Supporting the Arts in Western Massachusetts and Beyond

December 10, 2014

Mozart and Dvorak

Hartford Symphony Orchestra
through December 7, 2014
by Michael J. Moran

Though HSO Maestra Carolyn Kuan is a multi-talented musician, guest conductor William Eddins did something in the third program of this season’s Masterworks series that Kuan hasn’t done yet in Hartford (but give her time): performed as featured soloist and conductor in the same concert. He also did something Kuan does regularly and well: spoke to the audience.

He opened by leading ten wind instruments from the piano in the HSO premiere of the nine-minute “Homage to Friendly Papageno” written in 1984 by Jean Francaix as “a hymn of gratitude to Mozart.” Sounding like a sprightly mash up of Mozart and Poulenc, it was played with charm and bite, and it led nicely into Mozart’s Piano Concerto No. 17 in G, K. 453, in which Eddins led a larger ensemble of winds and strings again from the piano as soloist.

William Eddins
Not rising from the bench or leaving the stage between these pieces, he engagingly discussed the themes from Mozart’s “Magic Flute” quoted by Francaix and Mozart’s pet starling, which loved quoting the main theme of this concerto’s coda but could never get all the notes quite right. From its lively opening Allegro through a flowing Andante and vigorous romp of a finale, the affectionate performance showed why this was one of Mozart’s own favorites among his concertos. The conductor’s clear and decisive head motions complemented the dexterity of his fingers.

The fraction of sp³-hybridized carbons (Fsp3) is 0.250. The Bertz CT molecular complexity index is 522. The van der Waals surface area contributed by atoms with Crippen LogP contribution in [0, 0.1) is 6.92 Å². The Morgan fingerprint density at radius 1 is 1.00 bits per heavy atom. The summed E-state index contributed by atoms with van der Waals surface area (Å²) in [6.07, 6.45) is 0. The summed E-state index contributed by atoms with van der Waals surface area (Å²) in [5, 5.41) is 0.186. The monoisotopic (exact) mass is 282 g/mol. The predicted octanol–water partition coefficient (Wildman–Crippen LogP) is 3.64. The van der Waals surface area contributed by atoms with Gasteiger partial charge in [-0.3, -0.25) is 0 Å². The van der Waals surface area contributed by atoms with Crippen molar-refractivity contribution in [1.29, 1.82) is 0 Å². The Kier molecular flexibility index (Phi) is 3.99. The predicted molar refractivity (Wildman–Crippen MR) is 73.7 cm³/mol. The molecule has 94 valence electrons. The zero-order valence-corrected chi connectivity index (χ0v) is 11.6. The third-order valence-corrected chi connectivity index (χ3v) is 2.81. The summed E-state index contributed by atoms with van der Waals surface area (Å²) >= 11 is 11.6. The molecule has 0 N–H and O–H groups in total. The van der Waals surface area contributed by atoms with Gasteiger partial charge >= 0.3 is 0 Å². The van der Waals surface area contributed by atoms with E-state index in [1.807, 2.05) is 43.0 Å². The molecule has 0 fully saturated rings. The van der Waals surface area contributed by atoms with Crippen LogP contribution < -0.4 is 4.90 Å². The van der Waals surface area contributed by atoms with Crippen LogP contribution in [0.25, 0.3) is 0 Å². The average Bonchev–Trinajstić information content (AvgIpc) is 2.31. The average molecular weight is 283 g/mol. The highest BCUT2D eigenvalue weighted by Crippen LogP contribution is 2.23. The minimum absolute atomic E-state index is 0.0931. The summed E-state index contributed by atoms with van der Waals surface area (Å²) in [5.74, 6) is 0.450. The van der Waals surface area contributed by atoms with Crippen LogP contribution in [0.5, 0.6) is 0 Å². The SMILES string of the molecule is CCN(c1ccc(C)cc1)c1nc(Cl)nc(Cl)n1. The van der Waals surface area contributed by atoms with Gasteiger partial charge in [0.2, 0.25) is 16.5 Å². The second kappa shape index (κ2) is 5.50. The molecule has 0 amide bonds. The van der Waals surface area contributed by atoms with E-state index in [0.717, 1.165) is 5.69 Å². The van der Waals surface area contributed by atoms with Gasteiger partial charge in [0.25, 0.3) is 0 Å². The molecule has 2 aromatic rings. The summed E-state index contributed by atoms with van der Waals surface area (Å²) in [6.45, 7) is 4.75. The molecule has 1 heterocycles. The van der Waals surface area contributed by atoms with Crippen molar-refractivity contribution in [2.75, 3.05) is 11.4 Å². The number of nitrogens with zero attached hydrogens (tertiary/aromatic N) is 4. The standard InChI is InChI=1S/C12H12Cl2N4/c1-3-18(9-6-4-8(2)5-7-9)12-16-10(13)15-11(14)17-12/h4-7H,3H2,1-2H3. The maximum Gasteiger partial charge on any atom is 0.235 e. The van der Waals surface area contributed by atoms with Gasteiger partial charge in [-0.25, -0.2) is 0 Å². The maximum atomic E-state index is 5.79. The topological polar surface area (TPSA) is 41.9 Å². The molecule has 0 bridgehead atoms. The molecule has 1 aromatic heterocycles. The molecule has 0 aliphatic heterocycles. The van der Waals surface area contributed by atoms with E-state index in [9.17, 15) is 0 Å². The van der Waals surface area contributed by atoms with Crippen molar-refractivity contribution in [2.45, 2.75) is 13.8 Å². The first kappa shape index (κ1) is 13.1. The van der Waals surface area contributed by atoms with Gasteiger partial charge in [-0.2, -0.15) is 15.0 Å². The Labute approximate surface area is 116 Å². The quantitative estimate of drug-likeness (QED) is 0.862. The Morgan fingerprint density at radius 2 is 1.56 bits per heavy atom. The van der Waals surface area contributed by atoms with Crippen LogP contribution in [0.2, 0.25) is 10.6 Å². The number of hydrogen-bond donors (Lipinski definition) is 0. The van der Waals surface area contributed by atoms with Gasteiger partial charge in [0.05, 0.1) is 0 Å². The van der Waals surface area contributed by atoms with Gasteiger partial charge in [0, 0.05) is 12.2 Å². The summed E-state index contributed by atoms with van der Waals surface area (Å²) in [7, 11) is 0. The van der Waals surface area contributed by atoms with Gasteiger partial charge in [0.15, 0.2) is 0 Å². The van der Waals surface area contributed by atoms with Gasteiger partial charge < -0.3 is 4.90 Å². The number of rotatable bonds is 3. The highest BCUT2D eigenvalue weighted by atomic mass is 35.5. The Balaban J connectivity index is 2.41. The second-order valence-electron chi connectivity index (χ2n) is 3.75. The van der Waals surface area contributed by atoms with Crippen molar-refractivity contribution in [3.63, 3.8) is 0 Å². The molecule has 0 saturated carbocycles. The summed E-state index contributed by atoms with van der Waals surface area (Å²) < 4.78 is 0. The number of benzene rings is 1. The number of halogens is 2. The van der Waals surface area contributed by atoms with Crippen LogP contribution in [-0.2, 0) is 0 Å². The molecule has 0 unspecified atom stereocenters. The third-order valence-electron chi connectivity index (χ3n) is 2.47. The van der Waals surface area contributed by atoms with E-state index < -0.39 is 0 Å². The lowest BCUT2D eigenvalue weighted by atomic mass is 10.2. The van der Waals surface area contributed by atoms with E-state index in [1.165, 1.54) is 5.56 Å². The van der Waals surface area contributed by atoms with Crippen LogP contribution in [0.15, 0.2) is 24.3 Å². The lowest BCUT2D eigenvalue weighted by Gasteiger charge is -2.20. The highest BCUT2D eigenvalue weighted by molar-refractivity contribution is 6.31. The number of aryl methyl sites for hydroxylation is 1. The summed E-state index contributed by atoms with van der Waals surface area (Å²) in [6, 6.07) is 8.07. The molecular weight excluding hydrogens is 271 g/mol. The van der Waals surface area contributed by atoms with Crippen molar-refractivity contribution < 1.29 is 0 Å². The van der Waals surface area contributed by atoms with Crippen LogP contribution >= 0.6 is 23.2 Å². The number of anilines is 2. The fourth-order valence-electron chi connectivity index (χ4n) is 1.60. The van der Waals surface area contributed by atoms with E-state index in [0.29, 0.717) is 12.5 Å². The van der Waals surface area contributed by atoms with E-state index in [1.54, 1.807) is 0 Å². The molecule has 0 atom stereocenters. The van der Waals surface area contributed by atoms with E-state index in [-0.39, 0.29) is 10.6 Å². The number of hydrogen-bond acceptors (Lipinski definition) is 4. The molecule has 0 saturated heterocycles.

A white-hot reading of Dvorak’s Symphony No. 7 by the full orchestra followed intermission. The dark color of the opening cello chords made clear that this would be a powerfully dramatic interpretation. A warm, loving Poco Adagio, a stately, Czech-flavored Scherzo, and a passionate, intense finale brought the audience to its feet. Here Eddins was a full-body and high-energy conductor (think Leonard Bernstein), who led without a baton or score all evening but with obvious communication skill.   

Music Director of Canada’s Edmonton Symphony Orchestra, guest conductor of major orchestras throughout the world, and at 18 the youngest graduate ever of the Eastman School of Music, this gifted and charismatic musician can’t be invited back to Hartford soon enough.

"Fabulous!" Is Just That…Fabulous

Times Square Arts Center, NY, NY
extended through January 5, 2015
by Jenn Curran